- A further big fiscal stimulus is needed;
- But a further (modest) reduction in interest rates wouldn’t hurt;
- The USD and Yuan were the strong currencies in September;
- My fair value model for the $A is still around 75c.
The Budget announcement on 6th October is very important. If the rumours are right the budget deficit for this year could be the largest ever in peacetime. The budget strategy will be to boost economic growth for the next 1-3 years and then (hopefully) step back to allow the private sector to take over the growth baton.
Given the already extremely low level of interest rates fiscal policy must lead the way. But monetary policy will likely also have to do more. The RBA has made it clear there is some room (0.15%) to further reduce the ‘target’ cash rate. Some analysts thought that a rate cut could be as soon as October. More recently investors’ have (rightly) backed away from that view.
When the rate cut happens the RBA is also likely to reduce its yield curve target for 3-year interest rates on Government debt (from 0.25% to 0.1%) as well as further reducing bank funding costs. This will ensure lower interest rates are passed to the wider economy.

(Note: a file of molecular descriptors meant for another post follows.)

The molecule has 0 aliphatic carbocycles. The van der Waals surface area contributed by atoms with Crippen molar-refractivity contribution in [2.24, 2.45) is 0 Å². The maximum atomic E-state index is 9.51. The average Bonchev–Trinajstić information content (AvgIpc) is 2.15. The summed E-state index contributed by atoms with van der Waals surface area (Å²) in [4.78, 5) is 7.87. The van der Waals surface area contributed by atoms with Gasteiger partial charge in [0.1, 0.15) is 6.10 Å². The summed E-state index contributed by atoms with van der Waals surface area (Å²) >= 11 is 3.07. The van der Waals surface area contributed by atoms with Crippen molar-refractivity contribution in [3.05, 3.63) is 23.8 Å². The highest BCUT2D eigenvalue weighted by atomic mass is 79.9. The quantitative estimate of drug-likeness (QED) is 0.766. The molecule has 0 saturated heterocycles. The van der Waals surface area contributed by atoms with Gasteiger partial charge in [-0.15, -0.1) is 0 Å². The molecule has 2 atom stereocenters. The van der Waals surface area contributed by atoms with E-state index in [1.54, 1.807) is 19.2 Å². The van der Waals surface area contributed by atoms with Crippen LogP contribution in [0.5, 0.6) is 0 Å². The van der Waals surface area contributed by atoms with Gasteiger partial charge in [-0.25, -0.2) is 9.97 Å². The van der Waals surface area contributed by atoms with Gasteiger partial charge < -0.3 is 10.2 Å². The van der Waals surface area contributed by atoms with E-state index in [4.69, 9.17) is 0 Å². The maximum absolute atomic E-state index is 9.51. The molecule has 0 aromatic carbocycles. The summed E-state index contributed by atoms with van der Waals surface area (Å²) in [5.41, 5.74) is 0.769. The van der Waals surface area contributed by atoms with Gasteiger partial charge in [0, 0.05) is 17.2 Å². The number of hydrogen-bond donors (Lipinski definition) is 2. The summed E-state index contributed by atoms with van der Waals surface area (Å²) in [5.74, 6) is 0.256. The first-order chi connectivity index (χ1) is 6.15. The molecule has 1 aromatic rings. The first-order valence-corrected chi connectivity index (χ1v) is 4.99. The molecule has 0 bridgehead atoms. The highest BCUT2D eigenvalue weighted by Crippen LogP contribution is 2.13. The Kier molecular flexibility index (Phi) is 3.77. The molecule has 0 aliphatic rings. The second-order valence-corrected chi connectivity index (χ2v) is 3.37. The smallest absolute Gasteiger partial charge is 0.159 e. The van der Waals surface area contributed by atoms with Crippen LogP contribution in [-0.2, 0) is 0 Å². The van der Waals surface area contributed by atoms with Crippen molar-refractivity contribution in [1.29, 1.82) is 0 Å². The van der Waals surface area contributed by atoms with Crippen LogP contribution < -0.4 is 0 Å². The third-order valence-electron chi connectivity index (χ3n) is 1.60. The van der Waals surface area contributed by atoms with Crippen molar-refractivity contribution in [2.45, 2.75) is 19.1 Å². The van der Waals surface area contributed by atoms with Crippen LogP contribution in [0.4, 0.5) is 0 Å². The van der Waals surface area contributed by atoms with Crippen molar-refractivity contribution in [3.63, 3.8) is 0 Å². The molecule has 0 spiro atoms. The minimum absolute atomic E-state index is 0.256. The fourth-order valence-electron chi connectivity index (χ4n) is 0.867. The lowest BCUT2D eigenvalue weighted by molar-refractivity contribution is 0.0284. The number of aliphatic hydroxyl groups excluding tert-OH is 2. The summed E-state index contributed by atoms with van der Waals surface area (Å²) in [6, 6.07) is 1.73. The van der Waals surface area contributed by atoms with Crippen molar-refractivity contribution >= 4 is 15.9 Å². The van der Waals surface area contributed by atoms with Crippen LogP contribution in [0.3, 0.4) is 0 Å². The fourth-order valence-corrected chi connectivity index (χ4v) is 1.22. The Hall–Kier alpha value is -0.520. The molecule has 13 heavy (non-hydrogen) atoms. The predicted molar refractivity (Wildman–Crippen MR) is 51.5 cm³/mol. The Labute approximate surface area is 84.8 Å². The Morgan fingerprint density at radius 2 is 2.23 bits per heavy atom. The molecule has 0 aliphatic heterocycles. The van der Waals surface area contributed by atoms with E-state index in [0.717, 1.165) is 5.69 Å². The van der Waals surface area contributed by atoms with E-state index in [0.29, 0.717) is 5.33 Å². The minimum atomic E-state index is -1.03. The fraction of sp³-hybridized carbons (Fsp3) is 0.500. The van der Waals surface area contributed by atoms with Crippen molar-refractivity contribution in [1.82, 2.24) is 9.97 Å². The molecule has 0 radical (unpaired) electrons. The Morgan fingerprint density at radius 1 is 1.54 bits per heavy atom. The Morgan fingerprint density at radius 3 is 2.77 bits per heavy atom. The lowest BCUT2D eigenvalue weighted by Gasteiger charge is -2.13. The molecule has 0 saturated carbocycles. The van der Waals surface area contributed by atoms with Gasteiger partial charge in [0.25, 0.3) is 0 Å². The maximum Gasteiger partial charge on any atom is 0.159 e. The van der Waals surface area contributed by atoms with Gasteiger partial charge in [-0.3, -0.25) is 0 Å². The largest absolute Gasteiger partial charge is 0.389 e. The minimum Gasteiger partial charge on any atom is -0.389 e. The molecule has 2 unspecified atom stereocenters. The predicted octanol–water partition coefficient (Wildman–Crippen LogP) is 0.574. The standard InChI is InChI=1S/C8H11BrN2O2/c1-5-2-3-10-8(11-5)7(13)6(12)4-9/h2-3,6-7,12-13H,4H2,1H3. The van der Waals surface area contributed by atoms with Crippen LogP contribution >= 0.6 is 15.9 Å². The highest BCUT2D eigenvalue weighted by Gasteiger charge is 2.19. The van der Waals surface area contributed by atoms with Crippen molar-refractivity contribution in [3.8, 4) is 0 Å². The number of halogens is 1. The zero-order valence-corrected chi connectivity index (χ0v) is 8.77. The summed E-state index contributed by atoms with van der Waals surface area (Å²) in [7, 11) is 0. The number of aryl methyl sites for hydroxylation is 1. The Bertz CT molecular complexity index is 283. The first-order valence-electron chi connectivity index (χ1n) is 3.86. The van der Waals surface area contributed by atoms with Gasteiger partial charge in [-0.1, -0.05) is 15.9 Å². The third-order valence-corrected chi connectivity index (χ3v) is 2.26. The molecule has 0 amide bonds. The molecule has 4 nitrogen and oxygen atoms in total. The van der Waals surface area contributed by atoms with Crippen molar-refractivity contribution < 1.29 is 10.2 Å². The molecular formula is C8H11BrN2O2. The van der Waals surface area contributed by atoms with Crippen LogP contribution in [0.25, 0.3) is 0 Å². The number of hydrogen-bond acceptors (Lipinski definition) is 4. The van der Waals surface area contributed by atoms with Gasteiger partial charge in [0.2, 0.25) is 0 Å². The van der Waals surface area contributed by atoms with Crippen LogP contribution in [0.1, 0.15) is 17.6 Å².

The dominant foreign exchange theme over the past month has been the strength of the $US. The US economic data has been generally stronger than expected. As a result US GDP forecasts have been revised up. At the same time a renewed virus wave has hit Europe. Concerns about the sustainability of global growth has hit commodity and emerging market currencies. The exception to the strong USD theme has been the rise of the Yuan and the Japanese yen.
I still think the $A has not hit its peak in this cycle. The $A continues to get strong support from a current account surplus and high iron ore prices. My ‘simple’ fair value model currently has the $A at 75c. Providing the global economy has a decent final quarter I think the $A can hit the models’ value by year-end.
To read my full update, click here.
We live in interesting times!
Peter Munckton - Chief Economist